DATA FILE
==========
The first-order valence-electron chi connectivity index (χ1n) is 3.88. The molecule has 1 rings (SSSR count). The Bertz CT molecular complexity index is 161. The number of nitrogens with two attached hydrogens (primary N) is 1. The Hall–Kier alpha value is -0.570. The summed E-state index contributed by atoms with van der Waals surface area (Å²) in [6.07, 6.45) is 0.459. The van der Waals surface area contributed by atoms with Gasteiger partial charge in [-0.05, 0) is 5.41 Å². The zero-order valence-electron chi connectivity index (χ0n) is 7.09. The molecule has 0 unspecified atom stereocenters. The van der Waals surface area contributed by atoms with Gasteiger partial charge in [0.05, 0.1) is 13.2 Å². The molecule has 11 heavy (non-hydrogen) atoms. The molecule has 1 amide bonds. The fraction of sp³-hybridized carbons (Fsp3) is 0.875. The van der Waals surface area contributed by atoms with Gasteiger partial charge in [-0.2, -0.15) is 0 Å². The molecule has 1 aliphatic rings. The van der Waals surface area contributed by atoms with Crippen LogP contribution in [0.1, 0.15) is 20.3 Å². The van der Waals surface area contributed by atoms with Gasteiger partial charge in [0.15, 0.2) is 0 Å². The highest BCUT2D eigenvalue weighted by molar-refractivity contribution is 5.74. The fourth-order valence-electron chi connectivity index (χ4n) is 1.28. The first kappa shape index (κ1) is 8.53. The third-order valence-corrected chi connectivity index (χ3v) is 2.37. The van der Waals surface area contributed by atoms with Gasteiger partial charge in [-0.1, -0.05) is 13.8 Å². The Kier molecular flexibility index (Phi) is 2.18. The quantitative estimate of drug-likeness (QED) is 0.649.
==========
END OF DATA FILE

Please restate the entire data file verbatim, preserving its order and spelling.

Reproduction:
The first-order valence-electron chi connectivity index (χ1n) is 3.88. The molecule has 1 rings (SSSR count). The Bertz CT molecular complexity index is 161. The number of nitrogens with two attached hydrogens (primary N) is 1. The Hall–Kier alpha value is -0.570. The summed E-state index contributed by atoms with van der Waals surface area (Å²) in [6.07, 6.45) is 0.459. The van der Waals surface area contributed by atoms with Gasteiger partial charge in [-0.05, 0) is 5.41 Å². The zero-order valence-electron chi connectivity index (χ0n) is 7.09. The molecule has 0 unspecified atom stereocenters. The van der Waals surface area contributed by atoms with Gasteiger partial charge in [0.05, 0.1) is 13.2 Å². The molecule has 11 heavy (non-hydrogen) atoms. The molecule has 1 amide bonds. The fraction of sp³-hybridized carbons (Fsp3) is 0.875. The van der Waals surface area contributed by atoms with Gasteiger partial charge in [-0.2, -0.15) is 0 Å². The molecule has 1 aliphatic rings. The van der Waals surface area contributed by atoms with Crippen LogP contribution in [0.1, 0.15) is 20.3 Å². The van der Waals surface area contributed by atoms with Gasteiger partial charge in [0.15, 0.2) is 0 Å². The highest BCUT2D eigenvalue weighted by molar-refractivity contribution is 5.74. The fourth-order valence-electron chi connectivity index (χ4n) is 1.28. The first kappa shape index (κ1) is 8.53. The third-order valence-corrected chi connectivity index (χ3v) is 2.37. The van der Waals surface area contributed by atoms with Gasteiger partial charge in [-0.1, -0.05) is 13.8 Å². The Kier molecular flexibility index (Phi) is 2.18. The quantitative estimate of drug-likeness (QED) is 0.649.